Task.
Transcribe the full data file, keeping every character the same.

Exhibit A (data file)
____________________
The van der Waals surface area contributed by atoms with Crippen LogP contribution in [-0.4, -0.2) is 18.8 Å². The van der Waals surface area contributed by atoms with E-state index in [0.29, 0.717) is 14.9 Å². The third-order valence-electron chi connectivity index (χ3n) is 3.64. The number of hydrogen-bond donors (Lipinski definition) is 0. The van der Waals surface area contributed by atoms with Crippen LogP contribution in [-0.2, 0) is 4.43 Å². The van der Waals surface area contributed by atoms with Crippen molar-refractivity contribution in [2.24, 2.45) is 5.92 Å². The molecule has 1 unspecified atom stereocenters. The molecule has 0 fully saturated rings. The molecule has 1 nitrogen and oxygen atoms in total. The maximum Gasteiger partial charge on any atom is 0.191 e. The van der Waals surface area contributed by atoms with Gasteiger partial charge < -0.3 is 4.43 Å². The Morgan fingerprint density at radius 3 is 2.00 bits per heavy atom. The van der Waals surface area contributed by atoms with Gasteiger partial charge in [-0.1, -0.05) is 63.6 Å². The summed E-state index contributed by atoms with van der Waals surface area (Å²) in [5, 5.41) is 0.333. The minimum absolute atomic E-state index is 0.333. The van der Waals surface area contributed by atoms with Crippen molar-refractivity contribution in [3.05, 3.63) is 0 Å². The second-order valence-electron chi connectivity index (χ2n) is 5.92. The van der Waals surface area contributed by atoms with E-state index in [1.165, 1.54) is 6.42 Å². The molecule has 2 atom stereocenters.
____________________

The van der Waals surface area contributed by atoms with Crippen LogP contribution in [-0.4, -0.2) is 18.8 Å². The van der Waals surface area contributed by atoms with E-state index in [0.29, 0.717) is 14.9 Å². The third-order valence-electron chi connectivity index (χ3n) is 3.64. The number of hydrogen-bond donors (Lipinski definition) is 0. The van der Waals surface area contributed by atoms with Crippen LogP contribution in [-0.2, 0) is 4.43 Å². The van der Waals surface area contributed by atoms with Crippen molar-refractivity contribution in [2.24, 2.45) is 5.92 Å². The molecule has 1 unspecified atom stereocenters. The molecule has 0 fully saturated rings. The molecule has 1 nitrogen and oxygen atoms in total. The maximum Gasteiger partial charge on any atom is 0.191 e. The van der Waals surface area contributed by atoms with Gasteiger partial charge < -0.3 is 4.43 Å². The Morgan fingerprint density at radius 3 is 2.00 bits per heavy atom. The van der Waals surface area contributed by atoms with Gasteiger partial charge in [-0.1, -0.05) is 63.6 Å². The summed E-state index contributed by atoms with van der Waals surface area (Å²) in [5, 5.41) is 0.333. The minimum absolute atomic E-state index is 0.333. The van der Waals surface area contributed by atoms with Crippen molar-refractivity contribution in [3.05, 3.63) is 0 Å². The second-order valence-electron chi connectivity index (χ2n) is 5.92. The van der Waals surface area contributed by atoms with E-state index in [1.165, 1.54) is 6.42 Å². The molecule has 2 atom stereocenters.